FIRST AMERICAN NATIONAL BANK OF NASHVILLE, TENNESSEE, and Stanley M. HUGGINS, Trustee v. Boyd L. BOOTH and SHERWOOD FORREST, Inc.

No. 80-128
606 S.W.2d 70Supreme Court of Arkansas
Opinion delivered October 13, 1980

1. APPEAL ERROR — ISSUES NOT RAISED IN FIRST APPEAL — PRESENTATION IN SUBSEQUENT APPEAL PRECLUDED. — The rule that all matters which were or might have been determined in a former appeal may not be presented in a subsequent appeal of the same case is grounded on a policy of avoidance of piecemeal litigation. 2. APPEAL ERROR — FAILURE TO RAISE ISSUE IN FIRST APPEAL — CONCLUSIVE OF CLAIM IN SUBSEQUENT APPEAL. — Although appellants seek to reverse a subsequent decision on remand by

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the trial court granting appellees’ judgment lien priority over appellants’ construction mortgage, appellants’ failure to raise the priority of claims issue in the first appeal is conclusive of their claim in this appeal.

Appeal from Greene Chancery Court, Gene Bradley, Chancellor; affirmed.

Winchester, Marshall, Huggins, Carlton, Leake Brown, Memphis, Tennessee, and Barrett, Wheatley, Smith Deacon, for appellants.

Bradley Coleman, by: Dough Bradley, for appellees.

RICHARD L. MAYS, Justice.

This is the second appeal arising from a suit by appellees on a purchase money loan to impress an equitable lien upon land on which appellants’ predecessor had also made a construction loan. In the first appeal, we reversed the trial court’s judgment which voided the construction loan on the basis of usury. First American National Bank of Nashville, Tennessee v. McClure Construction Co., et al, 265 Ark. 792, 581 S.W.2d 550 (1979). Appellants now seek to reverse a subsequent decision on remand by the trial court granting appellees’ judgment lien priority over appellants’ construction mortgage. We do not reach the merits of appellants’ argument since we find that appellants’ failure to raise the priority of claims issue in the first appeal is conclusive of their claim in this appeal.

Appellee, Sherwood Forest, Inc., conveyed three lots in Greene County, Arkansas, to John C. Watkins in consideration of his oral promise to pay $2,000 per lot. Watkins then obtained construction loans secured by deeds of trust on each lot in the total amount of $57,700 from Guaranty Mortgage Company of Nashville, Tennessee, the predecessor of the appellant, First American National Bank of Nashville, Tennessee. Approximately 2 months later Watkins conveyed the three lots to Gary McClure for consideration of three promissory notes in the amount of $2,000 each, which were immediately endorsed by Watkins to Sherwood Forrest. When McClure defaulted on payment of the notes, appellees brought suit against Watkins, McClure and appellants to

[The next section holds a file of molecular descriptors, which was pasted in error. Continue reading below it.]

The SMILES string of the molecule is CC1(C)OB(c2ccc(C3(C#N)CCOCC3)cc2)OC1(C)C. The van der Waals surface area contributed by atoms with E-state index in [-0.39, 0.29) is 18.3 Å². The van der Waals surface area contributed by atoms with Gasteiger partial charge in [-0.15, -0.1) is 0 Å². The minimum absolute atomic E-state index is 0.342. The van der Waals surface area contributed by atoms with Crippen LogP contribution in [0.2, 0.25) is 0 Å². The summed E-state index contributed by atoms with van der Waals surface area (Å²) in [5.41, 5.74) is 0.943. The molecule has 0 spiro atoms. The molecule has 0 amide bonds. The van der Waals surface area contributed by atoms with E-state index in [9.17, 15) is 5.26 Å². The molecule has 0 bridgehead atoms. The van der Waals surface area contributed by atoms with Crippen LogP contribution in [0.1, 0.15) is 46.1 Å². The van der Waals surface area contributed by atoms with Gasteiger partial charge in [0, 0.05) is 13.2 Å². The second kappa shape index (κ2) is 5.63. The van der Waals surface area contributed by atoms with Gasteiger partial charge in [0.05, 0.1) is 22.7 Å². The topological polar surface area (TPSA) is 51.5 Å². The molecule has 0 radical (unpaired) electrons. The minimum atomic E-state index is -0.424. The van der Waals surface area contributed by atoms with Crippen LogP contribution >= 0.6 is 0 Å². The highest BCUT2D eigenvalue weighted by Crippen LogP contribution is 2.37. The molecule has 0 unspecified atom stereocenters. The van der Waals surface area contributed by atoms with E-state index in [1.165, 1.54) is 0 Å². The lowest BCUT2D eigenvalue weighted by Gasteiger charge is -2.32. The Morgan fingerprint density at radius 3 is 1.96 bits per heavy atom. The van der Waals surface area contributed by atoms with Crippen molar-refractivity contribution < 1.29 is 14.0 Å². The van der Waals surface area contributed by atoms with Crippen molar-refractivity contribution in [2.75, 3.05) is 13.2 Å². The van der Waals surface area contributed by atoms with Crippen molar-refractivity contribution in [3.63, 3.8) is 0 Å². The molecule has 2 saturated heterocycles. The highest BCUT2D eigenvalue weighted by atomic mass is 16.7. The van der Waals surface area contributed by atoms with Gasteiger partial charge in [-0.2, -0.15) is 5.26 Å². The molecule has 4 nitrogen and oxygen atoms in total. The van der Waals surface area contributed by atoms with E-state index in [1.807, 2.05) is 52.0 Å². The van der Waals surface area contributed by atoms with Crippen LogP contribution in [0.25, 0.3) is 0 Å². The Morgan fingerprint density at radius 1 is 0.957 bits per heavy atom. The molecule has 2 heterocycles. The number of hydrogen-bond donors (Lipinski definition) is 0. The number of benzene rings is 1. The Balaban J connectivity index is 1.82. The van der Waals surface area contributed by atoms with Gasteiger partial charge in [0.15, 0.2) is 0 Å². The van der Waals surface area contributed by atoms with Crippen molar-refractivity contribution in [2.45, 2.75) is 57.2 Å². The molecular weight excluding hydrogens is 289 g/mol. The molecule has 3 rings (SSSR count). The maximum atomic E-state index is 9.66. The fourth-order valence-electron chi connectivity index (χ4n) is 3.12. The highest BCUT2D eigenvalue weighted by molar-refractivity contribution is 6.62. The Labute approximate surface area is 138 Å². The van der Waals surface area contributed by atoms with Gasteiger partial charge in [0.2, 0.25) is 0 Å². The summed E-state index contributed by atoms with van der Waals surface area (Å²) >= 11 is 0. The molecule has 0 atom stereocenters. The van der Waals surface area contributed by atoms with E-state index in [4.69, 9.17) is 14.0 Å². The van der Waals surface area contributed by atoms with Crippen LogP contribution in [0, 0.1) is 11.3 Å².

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recover the $6,000 purchase price of the three lots, to impress an equitable lien on the lots and to have the lien declared to be prior to the mortgage lien held by appellants. Although the trial court entered a judgment for $5,234 against McClure and granted the equitable lien, it did not reach the priority of lien question because it held that appellants’ construction loan was usurious and, therefore, unenforceable. The finding of usury was reversed on appeal, and on remand, based solely on the record which had been made before the first appeal, the trial court held that appellees’ judgment lien was prior to the deed of trust lien of appellants. Arguing that the trial court’s ruling is contrary to the law, appellants again seek relief from this court.

We have a well established rule that all matters which were or might have been determined in a former appeal may not be presented in a subsequent appeal of the same case. Storthz v. Fullerton, 185 Ark. 634, 48 S.W.2d 560 (1932), Moore v. Robinson, 244 Ark. 837, 427 S.W.2d 796 (1968). The rule is grounded on a policy of avoidance of piecemeal litigation and is invoked by appellees to preclude this court’s examination of the correctness of the lower court decision subordinating appellants’ lien to the judgment lien of appellees. Although appellants point out that the trial court did not expressly rule on the issue of priority until after the first appeal, we find appellees’ contention persuasive. The issue of lien priority was ripe for presentation in the first appeal and should have been argued. Essentially the same parties, pleadings, testimony, and exhibits which were before this Court on the first appeal are before this Court today. There is no reason why this Court could not have determined the issue had it been properly raised. Since, in the course of orderly procedure, appeals will not be allowed by piecemeal, no further relief is available.

Affirmed.

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